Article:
I recently encountered an interesting problem while sketching out a RESTful API for a side project with the JSON API specification. I’m definitely not the first person to run into this problem, but it ended up being a great thought exercise for designing APIs and better understanding the client-server relationship. Read more on Leveraging the Boundary Between Client and Server in a REST API…
Ember Data has strong opinions on how it wants you to structure your data and your API, which are essentially collapsed into one by its default paradigm. If you are using
ActiveModelSerializer, the path of least resistance is to have your
DS.Model classes essentially mirror your ActiveRecord classes, to the point where I feel like an Ember Data app is often doing SQL over AJAX.
I’ve previously blogged about DropWizard, a Java web framework for developing RESTful web services.
One of Dropwizard’s great features is its ability to easily write and deploy runtime administrative tasks for you application. Read more on Using Hibernate DAOs in DropWizard Tasks…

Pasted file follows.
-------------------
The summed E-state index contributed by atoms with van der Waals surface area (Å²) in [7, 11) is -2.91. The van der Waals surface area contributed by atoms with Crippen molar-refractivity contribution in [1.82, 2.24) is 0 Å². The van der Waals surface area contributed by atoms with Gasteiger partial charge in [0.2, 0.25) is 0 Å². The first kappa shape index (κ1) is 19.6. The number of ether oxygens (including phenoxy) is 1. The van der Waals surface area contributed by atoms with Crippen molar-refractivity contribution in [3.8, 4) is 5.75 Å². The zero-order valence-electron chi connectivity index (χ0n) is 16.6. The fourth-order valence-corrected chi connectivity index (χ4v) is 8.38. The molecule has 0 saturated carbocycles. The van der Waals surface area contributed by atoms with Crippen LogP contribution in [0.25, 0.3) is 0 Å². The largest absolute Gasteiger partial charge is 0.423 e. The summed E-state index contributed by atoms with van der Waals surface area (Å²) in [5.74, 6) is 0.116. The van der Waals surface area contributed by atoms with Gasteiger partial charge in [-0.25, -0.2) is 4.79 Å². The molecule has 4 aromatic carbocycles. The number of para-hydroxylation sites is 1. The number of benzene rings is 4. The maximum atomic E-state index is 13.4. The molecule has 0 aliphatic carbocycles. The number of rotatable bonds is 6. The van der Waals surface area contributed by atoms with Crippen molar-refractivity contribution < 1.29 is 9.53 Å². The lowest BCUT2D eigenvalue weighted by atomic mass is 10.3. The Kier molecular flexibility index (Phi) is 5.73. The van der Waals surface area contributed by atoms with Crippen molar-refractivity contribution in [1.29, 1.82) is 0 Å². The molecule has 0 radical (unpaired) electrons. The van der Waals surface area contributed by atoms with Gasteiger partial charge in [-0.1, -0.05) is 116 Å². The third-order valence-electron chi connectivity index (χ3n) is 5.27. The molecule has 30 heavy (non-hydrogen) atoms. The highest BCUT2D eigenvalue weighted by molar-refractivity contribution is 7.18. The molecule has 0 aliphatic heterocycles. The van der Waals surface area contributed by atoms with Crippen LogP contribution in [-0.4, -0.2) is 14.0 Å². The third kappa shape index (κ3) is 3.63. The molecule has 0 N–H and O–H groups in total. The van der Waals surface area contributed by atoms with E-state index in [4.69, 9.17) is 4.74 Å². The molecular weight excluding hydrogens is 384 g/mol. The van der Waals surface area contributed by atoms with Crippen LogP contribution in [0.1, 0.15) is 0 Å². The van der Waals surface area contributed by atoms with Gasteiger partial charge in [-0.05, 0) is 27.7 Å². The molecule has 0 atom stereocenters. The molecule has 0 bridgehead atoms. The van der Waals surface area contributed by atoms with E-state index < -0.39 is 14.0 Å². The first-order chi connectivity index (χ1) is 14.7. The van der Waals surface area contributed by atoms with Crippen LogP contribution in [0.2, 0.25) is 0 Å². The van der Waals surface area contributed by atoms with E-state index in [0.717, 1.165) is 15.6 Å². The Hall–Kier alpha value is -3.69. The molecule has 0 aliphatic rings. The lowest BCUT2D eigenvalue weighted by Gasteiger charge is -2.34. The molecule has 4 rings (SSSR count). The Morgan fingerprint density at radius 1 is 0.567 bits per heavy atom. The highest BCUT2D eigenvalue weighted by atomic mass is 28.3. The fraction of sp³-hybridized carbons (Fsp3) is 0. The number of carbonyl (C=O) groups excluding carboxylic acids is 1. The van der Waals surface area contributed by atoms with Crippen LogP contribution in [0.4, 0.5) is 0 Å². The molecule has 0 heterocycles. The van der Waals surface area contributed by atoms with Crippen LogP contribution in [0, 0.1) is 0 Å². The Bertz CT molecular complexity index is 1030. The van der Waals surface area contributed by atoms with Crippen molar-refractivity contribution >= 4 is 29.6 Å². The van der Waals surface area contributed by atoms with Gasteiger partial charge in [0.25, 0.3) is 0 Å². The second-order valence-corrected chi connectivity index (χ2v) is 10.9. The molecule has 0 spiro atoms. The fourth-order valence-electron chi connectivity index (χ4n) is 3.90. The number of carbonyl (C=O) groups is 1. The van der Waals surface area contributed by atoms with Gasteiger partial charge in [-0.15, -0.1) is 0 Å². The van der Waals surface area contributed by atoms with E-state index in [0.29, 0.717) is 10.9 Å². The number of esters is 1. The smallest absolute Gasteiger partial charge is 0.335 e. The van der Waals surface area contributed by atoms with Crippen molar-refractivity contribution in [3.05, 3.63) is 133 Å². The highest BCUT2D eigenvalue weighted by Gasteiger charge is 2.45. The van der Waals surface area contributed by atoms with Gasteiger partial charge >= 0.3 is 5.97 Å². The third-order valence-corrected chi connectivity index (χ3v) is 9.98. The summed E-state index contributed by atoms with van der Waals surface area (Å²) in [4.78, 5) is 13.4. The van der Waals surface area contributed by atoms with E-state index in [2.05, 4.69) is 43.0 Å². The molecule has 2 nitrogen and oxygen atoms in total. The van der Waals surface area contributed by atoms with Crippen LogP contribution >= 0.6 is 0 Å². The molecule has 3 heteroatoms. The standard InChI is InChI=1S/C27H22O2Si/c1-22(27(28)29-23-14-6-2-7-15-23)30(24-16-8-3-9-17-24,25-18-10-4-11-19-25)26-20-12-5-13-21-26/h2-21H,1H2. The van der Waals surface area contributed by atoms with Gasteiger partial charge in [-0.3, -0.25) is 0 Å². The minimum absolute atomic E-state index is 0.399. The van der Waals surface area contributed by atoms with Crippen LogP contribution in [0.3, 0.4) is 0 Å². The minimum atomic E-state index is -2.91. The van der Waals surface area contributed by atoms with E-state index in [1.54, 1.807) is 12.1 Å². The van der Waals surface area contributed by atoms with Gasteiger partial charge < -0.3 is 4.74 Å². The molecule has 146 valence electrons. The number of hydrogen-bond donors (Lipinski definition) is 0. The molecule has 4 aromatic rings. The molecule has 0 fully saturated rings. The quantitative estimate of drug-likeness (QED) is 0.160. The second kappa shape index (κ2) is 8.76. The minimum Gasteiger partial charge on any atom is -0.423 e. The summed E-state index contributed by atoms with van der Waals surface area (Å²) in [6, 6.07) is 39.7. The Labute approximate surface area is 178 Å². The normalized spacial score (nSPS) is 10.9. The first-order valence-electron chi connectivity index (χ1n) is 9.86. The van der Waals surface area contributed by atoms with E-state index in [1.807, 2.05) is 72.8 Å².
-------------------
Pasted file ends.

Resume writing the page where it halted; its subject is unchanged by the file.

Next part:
When mapping a Backbone Model directly to a REST API it is common for the resource you’re accessing to have a nested or associated resources. Backbone Models are a wrapper for a single resource, but do not attempt to implement a nested resource relationship. Backbone Collections also provide a nice mechanism to
fetch multiple resources at a time but also do not work well for a nested resource structure.
In our application we have a
Question model that has many
Answers. When using a collection to fetch our questions we also want, in the same call, to fetch the answers. This is what we’ve tried so far.
Read more on Nested Backbone Models…